Thar She Blows!

Fuses offer cheap circuit protection, but there are some precautions you may need to take.

The H-Bridge locked up on my inverter recently. It blew a fuse. It blew it with a lot of self assurance, too. There was no dilly-dallying. Never mind what an H-Bridge is, but in this case it can handle 1200 amps, so when it locks up, something bad could happen. That’s why there’s a fuse.

A blown H-Bridge
An H-Bridge is 4 groups of transistors screwed to cooling fins. 2 sets turn on to direct the voltage output positive. They turn off and the other two turn on to switch the voltage negative. That’s how you turn DC into AC! However, if the WRONG two sets of transistors turn on at the same time, stuff will break. Fuses minimize how much stuff breaks. Or explodes. 12 of the 24 transistors died in the making of this story.

Usually, you kind of work your way up to blowing a fuse. The load exceeds the rating, the metal melts and everything stops. When you get over 1200 amps trying to get through a 150 amp fuse, you get a plasma bomb. The blast made a perfectly round hole in the mica window that is there to contain the failure and then it blew the plastic no-finger-pokey cover across the room.

The wife says there was lightning and then stuff didn’t work. So, you think maybe it blew a fuse and you go to replace it because you don’t know you have a locked-up H-bridge. You are careful because all of those capacitors in the inverter make a good pop anytime you put in the fuse. What happens, though, is not a good pop. You get a major arc that burns away part of the fuse holder and part of the fuse. Then the link BLOWS with great vigor, leaving you with black fingers. Being the cautious type, the fingers were on the protective casing of the fuse instead of over the window where the blast originates. The moral of the story is to be careful installing a new fuse.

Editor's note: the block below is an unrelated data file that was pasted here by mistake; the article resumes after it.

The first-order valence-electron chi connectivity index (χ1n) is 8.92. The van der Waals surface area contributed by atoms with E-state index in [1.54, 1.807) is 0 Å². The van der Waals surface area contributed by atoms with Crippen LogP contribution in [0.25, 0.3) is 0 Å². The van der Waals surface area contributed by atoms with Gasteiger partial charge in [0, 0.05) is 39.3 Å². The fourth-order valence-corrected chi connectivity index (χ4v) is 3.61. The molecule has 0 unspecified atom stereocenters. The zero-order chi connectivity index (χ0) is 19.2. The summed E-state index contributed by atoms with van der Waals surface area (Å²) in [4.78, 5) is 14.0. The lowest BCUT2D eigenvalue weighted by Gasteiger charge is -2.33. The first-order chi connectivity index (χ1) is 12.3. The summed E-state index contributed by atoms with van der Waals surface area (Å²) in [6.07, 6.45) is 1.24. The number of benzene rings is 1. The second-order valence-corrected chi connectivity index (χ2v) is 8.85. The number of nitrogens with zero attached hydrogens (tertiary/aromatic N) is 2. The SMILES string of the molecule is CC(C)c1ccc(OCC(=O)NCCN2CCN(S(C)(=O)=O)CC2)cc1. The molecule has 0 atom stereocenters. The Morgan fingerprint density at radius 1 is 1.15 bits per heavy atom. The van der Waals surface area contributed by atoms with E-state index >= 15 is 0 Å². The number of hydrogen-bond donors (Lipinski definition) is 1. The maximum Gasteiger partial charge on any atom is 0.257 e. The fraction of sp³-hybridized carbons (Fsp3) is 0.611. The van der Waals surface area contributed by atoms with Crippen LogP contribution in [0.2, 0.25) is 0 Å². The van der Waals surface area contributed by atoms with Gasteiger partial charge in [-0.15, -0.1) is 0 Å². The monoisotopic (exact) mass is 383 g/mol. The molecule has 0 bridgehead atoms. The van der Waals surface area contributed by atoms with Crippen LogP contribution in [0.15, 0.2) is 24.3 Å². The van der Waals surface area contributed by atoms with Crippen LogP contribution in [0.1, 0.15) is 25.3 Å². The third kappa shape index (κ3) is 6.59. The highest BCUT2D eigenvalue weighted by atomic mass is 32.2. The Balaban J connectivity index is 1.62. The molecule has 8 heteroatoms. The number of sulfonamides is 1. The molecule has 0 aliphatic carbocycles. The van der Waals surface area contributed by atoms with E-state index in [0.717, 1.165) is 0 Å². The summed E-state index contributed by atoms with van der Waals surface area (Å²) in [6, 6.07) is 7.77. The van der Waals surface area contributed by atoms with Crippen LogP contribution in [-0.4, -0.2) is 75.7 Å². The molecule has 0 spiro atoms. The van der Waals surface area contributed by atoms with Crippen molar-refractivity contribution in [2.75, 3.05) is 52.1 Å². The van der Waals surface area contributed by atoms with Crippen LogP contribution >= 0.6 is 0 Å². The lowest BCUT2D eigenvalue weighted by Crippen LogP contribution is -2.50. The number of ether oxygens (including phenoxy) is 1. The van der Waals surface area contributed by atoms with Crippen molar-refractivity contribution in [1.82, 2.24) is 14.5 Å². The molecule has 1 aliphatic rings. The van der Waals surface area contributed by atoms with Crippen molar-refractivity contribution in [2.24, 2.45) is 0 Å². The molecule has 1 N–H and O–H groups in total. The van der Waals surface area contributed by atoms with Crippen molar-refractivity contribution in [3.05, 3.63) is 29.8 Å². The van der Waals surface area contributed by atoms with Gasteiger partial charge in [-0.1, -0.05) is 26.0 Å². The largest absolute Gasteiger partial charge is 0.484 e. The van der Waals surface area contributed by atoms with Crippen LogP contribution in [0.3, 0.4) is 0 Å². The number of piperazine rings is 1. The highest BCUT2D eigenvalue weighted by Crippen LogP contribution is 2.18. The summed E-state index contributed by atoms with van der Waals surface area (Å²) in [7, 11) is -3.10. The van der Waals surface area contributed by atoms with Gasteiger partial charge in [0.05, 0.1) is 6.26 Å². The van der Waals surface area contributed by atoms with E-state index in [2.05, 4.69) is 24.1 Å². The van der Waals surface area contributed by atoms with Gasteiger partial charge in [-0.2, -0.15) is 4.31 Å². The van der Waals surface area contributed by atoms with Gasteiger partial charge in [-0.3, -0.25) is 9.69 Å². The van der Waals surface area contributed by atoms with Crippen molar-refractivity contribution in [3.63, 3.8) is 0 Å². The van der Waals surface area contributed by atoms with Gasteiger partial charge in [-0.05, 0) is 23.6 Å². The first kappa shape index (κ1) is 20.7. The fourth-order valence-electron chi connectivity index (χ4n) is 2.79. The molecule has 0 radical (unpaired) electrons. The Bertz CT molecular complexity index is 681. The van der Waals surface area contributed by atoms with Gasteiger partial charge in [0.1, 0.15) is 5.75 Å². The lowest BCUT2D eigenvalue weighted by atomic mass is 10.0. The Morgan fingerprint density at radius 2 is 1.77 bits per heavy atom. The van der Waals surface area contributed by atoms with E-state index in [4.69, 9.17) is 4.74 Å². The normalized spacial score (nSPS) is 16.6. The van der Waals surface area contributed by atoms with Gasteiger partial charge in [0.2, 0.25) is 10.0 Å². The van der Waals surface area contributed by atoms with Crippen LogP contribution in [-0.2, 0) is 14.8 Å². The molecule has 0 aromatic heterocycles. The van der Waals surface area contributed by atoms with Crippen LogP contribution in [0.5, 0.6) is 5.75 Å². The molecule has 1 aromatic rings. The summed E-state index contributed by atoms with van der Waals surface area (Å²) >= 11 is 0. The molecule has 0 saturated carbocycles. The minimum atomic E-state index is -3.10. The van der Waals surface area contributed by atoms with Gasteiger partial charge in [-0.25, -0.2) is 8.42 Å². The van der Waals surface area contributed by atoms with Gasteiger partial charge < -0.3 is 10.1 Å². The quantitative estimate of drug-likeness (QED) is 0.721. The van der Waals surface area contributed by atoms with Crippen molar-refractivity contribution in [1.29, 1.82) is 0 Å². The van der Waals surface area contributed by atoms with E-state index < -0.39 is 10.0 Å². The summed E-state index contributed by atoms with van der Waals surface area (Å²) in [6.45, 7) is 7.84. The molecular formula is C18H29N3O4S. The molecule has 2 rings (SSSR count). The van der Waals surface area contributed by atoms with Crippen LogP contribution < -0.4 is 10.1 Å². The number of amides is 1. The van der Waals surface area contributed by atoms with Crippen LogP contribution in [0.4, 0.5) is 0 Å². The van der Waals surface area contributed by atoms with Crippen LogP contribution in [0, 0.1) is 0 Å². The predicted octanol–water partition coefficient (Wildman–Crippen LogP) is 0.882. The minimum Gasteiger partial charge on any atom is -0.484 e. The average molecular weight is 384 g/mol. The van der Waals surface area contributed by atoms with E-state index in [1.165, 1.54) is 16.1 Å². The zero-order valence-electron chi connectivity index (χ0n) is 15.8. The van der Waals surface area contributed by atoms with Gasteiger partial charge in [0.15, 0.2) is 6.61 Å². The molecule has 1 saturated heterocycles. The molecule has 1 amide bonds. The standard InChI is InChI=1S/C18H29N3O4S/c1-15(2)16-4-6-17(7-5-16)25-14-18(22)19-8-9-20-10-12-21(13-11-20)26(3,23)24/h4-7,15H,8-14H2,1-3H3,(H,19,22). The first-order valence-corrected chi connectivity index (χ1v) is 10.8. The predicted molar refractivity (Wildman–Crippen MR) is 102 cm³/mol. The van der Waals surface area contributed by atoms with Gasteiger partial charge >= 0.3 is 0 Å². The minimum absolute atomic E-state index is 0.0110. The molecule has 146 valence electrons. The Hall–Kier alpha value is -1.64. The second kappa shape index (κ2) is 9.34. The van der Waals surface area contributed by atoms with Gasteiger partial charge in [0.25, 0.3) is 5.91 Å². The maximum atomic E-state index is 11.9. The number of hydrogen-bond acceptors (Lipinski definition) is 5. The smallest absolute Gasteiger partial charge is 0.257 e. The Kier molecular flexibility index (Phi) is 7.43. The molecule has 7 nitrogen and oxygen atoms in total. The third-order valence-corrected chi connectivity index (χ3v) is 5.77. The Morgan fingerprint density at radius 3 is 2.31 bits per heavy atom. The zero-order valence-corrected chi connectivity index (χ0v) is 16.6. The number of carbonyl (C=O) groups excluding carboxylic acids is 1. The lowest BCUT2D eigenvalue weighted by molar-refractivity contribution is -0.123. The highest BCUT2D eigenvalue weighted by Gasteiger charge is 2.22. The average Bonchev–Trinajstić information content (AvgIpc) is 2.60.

There are different kinds of fuses for different purposes. Used to be only “T” fuses were used with inverters. I have used them when that is what I had, but they are very expensive. One thing I am pretty sure of, they would be hard to explode. Many cartridge fuses are filled with sand to contain and dissipate any excess energy they might encounter. I like ANL fuses. They are effective and dirt cheap. They are popular on boats and that is my upcoming primary wiring projects as I build the two Solar Yachts. They are not that good at containing plasma balls.

A disadvantage of cartridge fuses is that some holders can lose their spring tension and the connection can get a bit resistive, risking fire. For that very reason we had he circuit panel replaced at Mom’s house about 20 years ago. It was getting hot and smoky! Both the T and the ANL fuses are firmly bolted into place.

Whichever you choose, take care when inserting a fuse, especially when power is present. Remove the power when possible. In this case, there is going to be a pop somewhere. I would rather it be at a fuse holder than at the big plastic box full of explosive hydrogen (the battery).–Neal